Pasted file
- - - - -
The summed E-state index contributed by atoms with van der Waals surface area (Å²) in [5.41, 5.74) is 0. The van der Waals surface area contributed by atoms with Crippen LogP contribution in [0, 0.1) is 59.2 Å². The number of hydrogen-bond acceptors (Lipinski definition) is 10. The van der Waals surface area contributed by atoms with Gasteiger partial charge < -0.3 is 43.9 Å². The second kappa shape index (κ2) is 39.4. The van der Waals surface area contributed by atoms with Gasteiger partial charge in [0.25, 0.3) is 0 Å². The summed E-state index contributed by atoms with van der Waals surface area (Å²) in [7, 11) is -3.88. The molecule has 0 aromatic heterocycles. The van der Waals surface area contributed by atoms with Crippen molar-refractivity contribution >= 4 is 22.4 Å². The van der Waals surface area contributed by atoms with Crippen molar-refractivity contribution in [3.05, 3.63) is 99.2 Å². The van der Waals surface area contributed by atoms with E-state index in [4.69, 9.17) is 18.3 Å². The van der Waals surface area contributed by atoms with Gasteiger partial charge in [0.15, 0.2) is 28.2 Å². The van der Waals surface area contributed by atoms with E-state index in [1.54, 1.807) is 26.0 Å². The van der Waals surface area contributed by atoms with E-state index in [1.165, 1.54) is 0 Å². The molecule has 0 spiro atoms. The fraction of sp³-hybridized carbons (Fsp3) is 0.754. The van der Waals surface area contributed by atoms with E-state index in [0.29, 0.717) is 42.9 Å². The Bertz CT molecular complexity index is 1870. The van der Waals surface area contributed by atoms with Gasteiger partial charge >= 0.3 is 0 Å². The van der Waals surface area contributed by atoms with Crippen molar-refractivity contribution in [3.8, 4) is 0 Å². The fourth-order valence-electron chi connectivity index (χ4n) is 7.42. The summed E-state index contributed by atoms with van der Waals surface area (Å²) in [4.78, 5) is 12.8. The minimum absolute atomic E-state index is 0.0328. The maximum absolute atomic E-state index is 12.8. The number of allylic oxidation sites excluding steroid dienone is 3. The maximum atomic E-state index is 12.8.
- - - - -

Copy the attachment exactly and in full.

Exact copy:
The summed E-state index contributed by atoms with van der Waals surface area (Å²) in [5.41, 5.74) is 0. The van der Waals surface area contributed by atoms with Crippen LogP contribution in [0, 0.1) is 59.2 Å². The number of hydrogen-bond acceptors (Lipinski definition) is 10. The van der Waals surface area contributed by atoms with Gasteiger partial charge < -0.3 is 43.9 Å². The second kappa shape index (κ2) is 39.4. The van der Waals surface area contributed by atoms with Gasteiger partial charge in [0.25, 0.3) is 0 Å². The summed E-state index contributed by atoms with van der Waals surface area (Å²) in [7, 11) is -3.88. The molecule has 0 aromatic heterocycles. The van der Waals surface area contributed by atoms with Crippen molar-refractivity contribution >= 4 is 22.4 Å². The van der Waals surface area contributed by atoms with Crippen molar-refractivity contribution in [3.05, 3.63) is 99.2 Å². The van der Waals surface area contributed by atoms with E-state index in [4.69, 9.17) is 18.3 Å². The van der Waals surface area contributed by atoms with Gasteiger partial charge in [0.15, 0.2) is 28.2 Å². The van der Waals surface area contributed by atoms with E-state index in [1.54, 1.807) is 26.0 Å². The van der Waals surface area contributed by atoms with E-state index in [1.165, 1.54) is 0 Å². The molecule has 0 spiro atoms. The fraction of sp³-hybridized carbons (Fsp3) is 0.754. The van der Waals surface area contributed by atoms with E-state index in [0.29, 0.717) is 42.9 Å². The Bertz CT molecular complexity index is 1870. The van der Waals surface area contributed by atoms with Gasteiger partial charge >= 0.3 is 0 Å². The van der Waals surface area contributed by atoms with Crippen molar-refractivity contribution in [3.8, 4) is 0 Å². The fourth-order valence-electron chi connectivity index (χ4n) is 7.42. The summed E-state index contributed by atoms with van der Waals surface area (Å²) in [4.78, 5) is 12.8. The minimum absolute atomic E-state index is 0.0328. The maximum absolute atomic E-state index is 12.8. The number of allylic oxidation sites excluding steroid dienone is 3. The maximum atomic E-state index is 12.8.